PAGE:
3D-printed cartilage for tracheal replacement developed
Using 3D printing, investigators from the non-profit Feinstein Institute for Medical Research here have created cartilage designed for tracheal repair or replacement.
New York: Using 3D printing, investigators from the non-profit Feinstein Institute for Medical Research here have created cartilage designed for tracheal repair or replacement.
The trachea or windpipe is a large membranous tube reinforced by rings of cartilage, conveying air to and from the lungs.
This is a first for medical research where MakerBot Replicator 2X Experimental 3D Printer was used to print a custom tracheal scaffolding, which was combined with living cells to create a tracheal segment.
Tracheal damage can be caused by tumour, endotracheal intubation, blunt trauma and other injuries.
Narrowing and weakness of the trachea can also occur and is often difficult to repair.
The team combined two emerging fields: 3D printing and tissue engineering.
"Making a windpipe or trachea is uncharted territory. It has to be rigid enough to withstand coughs, sneezes and other shifts in pressure, yet flexible enough to allow the neck to move freely," the authors said.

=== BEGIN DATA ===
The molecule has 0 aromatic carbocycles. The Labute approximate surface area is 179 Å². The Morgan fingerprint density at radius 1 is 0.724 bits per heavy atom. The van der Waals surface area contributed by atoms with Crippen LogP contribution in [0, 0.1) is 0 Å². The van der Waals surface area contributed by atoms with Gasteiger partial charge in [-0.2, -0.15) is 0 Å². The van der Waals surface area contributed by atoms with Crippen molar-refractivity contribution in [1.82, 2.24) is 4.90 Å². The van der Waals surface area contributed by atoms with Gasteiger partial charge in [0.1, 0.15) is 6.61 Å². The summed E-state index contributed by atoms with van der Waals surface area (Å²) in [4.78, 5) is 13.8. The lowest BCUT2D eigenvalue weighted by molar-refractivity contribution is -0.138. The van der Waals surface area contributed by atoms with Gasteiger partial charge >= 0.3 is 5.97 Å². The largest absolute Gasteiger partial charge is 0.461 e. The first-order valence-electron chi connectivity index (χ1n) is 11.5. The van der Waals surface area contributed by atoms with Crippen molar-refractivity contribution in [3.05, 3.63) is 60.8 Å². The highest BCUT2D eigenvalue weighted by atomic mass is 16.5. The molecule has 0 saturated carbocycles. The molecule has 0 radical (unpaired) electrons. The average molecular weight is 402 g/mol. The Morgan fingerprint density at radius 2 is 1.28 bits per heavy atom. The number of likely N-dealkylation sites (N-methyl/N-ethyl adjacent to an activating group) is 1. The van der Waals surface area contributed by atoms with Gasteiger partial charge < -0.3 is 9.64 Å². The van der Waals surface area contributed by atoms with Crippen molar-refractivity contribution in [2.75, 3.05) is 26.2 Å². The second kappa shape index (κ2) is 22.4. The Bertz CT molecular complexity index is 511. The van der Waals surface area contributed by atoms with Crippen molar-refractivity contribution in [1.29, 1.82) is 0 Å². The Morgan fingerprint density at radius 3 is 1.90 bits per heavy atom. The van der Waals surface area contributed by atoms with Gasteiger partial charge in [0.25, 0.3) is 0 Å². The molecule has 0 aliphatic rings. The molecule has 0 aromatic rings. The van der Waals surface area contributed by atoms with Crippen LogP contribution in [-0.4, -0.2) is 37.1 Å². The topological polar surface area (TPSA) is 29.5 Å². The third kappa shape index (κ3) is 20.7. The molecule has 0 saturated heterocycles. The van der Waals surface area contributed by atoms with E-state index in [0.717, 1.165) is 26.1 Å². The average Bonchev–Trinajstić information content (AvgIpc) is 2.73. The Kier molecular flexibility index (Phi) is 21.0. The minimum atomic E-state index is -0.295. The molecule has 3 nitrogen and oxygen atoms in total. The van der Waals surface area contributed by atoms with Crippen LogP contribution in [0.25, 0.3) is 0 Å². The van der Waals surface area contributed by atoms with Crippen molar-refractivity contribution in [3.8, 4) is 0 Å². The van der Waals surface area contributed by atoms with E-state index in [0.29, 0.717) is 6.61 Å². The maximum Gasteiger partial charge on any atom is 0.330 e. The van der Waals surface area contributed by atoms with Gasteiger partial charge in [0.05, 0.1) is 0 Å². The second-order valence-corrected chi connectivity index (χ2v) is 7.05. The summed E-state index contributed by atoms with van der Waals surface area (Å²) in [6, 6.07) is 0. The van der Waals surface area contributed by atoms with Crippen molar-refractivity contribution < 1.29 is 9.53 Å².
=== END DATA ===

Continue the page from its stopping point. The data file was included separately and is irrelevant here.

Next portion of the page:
With 3D printing, they were able to construct 3D-printed scaffolding that the surgeons could immediately examine and then we could work together in real time to modify the designs.
A two-inch-long section of windpipe takes less than two hours to print.
"The research being done at the Feinstein Institute is exciting and promising," said Jenny Lawton, CEO of MakerBot.
The results of the study, presented at the annual meeting of the Society of Thoracic Surgeons recently, illustrated how the 3D printed windpipe or trachea segments held up for four weeks in an incubator.
The cells survived the 3D printing process, were able to continue dividing, and produced the extracellular matrix expected of tracheal chondrocytes.
In other words, they were growing just like windpipe cartilage.
The Feinstein Institute describes this work as a "proof of concept".
The team still has work to do before establishing a new protocol for repairing damaged windpipes.